North Las Vegas Man Sentenced to 15 Years in Federal Prison for Child Pornography Crimes
Las Vegas, Nev. – A convicted sex offender who lived in North Las Vegas and was found guilty in May of possessing and transmitting images and movies of child pornography over the Internet, has been sentenced to 15 years in federal prison, announced Daniel G. Bogden, United States Attorney for the District of Nevada.
"For the second time in a week, a defendant has been sentenced to 15 years minimum in prison for a federal child pornography conviction in Nevada," said U.S. Attorney Bogden.
"Convicted sex offenders who think they can sexually abuse children through the use of technology will be tracked down by federal, state and local investigators, and face stiff penalties when caught."
Ezra Hallock, 43, of North Las Vegas, Nevada, was sentenced on Tuesday, September 7, 2010, by U.S. District Judge James C. Mahan to 180 months in prison and lifetime supervised release. Hallock was convicted of receipt of child pornography and possession of child pornography on May 18, 2010, following a two-day jury trial. Hallock has a prior felony conviction in Idaho for sexual abuse of a minor, and thus, was subject to a 15-year minimum mandatory sentence under federal law.
In 2005, investigating agents with U.S. Immigration and Customs Enforcement (ICE) in Seattle, Washington, began an investigation involving the transmission of child pornography over the Internet. The targets of the investigation were using Google's "Hello" program to send and receive digital child pornography images to a Washington State resident. Investigators determined that one of the persons who were distributing the images was Ezra Hallock, of North Las Vegas. ICE Agents searched Hallock's North Las Vegas residence in October 2006, and recovered two laptop computers, 13 computer hard drives, over 1300 media storage devices, and over 600 images and movies of child pornography. A federal grand jury indicted Hallock in December 2006 on child pornography charges. Hallock was arrested on December 17, 2006, and he has been in federal custody since that date.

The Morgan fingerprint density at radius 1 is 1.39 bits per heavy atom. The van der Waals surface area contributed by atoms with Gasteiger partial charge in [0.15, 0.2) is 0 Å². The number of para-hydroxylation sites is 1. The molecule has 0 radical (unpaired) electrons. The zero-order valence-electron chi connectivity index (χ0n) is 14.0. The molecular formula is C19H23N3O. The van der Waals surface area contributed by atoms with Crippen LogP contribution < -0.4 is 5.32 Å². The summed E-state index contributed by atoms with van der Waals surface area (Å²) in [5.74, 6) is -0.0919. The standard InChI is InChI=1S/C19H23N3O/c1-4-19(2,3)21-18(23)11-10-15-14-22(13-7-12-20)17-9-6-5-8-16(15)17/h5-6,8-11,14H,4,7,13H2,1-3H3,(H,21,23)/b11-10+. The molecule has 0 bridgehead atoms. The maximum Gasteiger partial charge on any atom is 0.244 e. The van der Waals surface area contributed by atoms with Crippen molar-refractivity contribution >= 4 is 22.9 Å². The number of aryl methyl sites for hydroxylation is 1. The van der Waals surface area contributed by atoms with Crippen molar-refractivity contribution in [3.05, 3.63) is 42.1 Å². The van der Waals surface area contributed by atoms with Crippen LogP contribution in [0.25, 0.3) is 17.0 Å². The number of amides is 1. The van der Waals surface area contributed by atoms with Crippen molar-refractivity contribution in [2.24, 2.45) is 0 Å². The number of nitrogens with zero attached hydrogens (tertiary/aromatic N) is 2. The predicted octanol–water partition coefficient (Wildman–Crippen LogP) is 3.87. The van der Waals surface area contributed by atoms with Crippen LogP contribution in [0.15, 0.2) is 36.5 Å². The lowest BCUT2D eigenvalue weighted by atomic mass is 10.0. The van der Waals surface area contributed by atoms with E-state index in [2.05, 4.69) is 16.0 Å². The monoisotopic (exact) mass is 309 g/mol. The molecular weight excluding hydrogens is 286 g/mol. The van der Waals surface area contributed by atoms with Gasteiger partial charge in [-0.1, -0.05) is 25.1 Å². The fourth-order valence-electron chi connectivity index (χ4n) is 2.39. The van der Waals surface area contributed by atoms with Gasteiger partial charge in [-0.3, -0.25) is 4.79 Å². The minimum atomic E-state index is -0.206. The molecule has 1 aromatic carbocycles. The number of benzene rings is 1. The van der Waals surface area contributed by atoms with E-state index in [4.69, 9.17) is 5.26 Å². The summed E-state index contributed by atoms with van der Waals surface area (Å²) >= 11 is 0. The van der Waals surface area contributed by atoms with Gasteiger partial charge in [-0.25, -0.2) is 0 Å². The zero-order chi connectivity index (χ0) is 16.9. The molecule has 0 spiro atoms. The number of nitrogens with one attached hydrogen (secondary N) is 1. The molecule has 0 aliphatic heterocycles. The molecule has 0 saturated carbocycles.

"Every time a sexually explicit image of a minor is produced, transmitted, or viewed, a child is victimized," said Richard Curry, Assistant Special Agent in Charge for ICE Office of Homeland Security Investigations in Las Vegas. "We will continue to work tirelessly to seek justice for those who mistakenly believe the Internet makes them invisible and invincible."
The investigation was conducted by U.S. ICE Office of Homeland Security Investigations. The case was prosecuted by Assistant United States Attorneys Nancy J. Koppe and Roger Yang.
The case was brought as part of Project Safe Childhood, a nationwide initiative to combat the growing epidemic of child sexual exploitation and abuse launched in May 2006 by the U.S. Department of Justice. Led by United States Attorneys' Offices and the Child Exploitation and Obscenity Section (CEOS) of the U.S. Department of Justice, Project Safe Childhood marshals federal, state and local resources to better locate, apprehend and prosecute individuals who exploit children via the Internet, as well as to identify and rescue victims. For more information about Project Safe Childhood, please visit www.projectsafechildhood.gov.